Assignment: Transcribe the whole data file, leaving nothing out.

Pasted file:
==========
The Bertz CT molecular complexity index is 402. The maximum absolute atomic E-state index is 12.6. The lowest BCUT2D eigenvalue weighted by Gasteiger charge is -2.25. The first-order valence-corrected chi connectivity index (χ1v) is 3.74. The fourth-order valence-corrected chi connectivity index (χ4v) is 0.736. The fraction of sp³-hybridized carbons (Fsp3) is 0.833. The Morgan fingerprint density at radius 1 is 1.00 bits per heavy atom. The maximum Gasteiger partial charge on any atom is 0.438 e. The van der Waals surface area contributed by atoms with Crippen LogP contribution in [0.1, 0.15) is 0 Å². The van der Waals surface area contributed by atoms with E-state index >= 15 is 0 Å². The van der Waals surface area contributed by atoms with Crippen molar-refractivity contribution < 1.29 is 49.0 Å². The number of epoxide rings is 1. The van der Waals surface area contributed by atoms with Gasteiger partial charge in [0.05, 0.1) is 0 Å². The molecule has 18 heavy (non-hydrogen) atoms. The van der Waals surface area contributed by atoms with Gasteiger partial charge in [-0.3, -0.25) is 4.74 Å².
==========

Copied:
The Bertz CT molecular complexity index is 402. The maximum absolute atomic E-state index is 12.6. The lowest BCUT2D eigenvalue weighted by Gasteiger charge is -2.25. The first-order valence-corrected chi connectivity index (χ1v) is 3.74. The fourth-order valence-corrected chi connectivity index (χ4v) is 0.736. The fraction of sp³-hybridized carbons (Fsp3) is 0.833. The Morgan fingerprint density at radius 1 is 1.00 bits per heavy atom. The maximum Gasteiger partial charge on any atom is 0.438 e. The van der Waals surface area contributed by atoms with Crippen LogP contribution in [0.1, 0.15) is 0 Å². The van der Waals surface area contributed by atoms with E-state index >= 15 is 0 Å². The van der Waals surface area contributed by atoms with Crippen molar-refractivity contribution < 1.29 is 49.0 Å². The number of epoxide rings is 1. The van der Waals surface area contributed by atoms with Gasteiger partial charge in [0.05, 0.1) is 0 Å². The molecule has 18 heavy (non-hydrogen) atoms. The van der Waals surface area contributed by atoms with Gasteiger partial charge in [-0.3, -0.25) is 4.74 Å².